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The ‘social licence to operate’ (SLO) has risen over recent decades to be an important part of political discourse and corporate governance, particularly in key industries such as mining and aquaculture. Yet ambiguity surrounds the term, with a wide breadth of different definitions in the academic and grey literature. We argue that many current definitions fail to include critical elements—such as how a licence differs from mere acceptance. In this paper, we provide and defend a specific definition of the SLO, describe ‘negative’ and ‘positive’ variants, and distinguish an ‘SLO’ regime from other types of governance systems.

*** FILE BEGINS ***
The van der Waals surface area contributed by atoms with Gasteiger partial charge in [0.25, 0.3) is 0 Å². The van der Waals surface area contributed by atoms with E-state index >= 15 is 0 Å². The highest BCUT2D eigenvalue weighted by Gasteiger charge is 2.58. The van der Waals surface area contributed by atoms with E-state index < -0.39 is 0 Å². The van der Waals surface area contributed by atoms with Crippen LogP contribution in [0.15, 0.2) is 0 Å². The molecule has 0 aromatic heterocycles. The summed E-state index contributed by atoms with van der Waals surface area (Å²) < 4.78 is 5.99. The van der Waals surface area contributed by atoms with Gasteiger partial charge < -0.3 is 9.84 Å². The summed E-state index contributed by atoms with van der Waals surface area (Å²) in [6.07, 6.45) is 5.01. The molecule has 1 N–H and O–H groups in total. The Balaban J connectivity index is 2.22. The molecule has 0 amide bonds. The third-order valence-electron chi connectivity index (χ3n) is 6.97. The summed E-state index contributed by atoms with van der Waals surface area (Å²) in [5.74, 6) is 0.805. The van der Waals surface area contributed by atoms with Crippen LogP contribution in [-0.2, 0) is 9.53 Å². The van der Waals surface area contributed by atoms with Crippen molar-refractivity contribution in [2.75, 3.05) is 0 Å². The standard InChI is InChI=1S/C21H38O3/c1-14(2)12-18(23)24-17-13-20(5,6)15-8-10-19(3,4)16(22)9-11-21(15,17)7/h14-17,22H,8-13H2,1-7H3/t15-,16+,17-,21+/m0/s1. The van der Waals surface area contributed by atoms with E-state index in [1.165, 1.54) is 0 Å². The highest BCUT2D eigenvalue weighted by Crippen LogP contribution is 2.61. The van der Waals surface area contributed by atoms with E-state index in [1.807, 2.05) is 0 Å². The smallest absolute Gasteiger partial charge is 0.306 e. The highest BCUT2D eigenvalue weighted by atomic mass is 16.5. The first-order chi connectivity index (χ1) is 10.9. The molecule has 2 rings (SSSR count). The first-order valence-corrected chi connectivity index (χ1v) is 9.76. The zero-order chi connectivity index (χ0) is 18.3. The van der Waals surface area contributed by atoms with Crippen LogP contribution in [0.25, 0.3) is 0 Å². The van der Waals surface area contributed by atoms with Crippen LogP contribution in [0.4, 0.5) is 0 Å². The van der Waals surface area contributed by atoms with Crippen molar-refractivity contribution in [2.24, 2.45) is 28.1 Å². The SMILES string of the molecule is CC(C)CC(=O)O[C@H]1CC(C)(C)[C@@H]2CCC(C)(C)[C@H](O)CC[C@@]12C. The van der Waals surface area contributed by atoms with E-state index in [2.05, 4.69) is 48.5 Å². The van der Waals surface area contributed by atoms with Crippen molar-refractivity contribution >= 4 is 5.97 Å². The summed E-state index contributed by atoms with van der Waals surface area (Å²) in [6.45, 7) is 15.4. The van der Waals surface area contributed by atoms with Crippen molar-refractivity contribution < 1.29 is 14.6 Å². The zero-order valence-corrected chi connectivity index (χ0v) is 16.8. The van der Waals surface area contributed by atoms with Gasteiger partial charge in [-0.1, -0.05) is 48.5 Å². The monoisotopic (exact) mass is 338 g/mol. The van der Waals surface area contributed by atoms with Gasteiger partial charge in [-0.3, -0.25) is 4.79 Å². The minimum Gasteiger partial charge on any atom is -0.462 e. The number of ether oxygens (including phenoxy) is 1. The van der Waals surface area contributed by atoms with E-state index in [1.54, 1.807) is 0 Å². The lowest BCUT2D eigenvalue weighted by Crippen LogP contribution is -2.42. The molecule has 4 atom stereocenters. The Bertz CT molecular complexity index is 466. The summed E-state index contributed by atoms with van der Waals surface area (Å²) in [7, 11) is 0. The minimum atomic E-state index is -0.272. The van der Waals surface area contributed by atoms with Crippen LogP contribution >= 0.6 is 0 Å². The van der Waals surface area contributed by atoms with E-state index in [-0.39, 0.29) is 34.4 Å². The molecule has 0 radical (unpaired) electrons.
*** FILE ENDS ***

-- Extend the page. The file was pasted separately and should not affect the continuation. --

About the Speaker:
Dr Hugh Breakey is Senior Research Fellow in moral philosophy at Griffith University’s Institute for Ethics, Governance & Law. His research spans political theory, normative ethics, governance studies and applied philosophy, exploring the ethical challenges in such diverse fields as peacekeeping, argument, institutional governance, climate change, sustainable tourism, private property, professional ethics and international law. He is President of the Australian Association of Professional and Applied Ethics.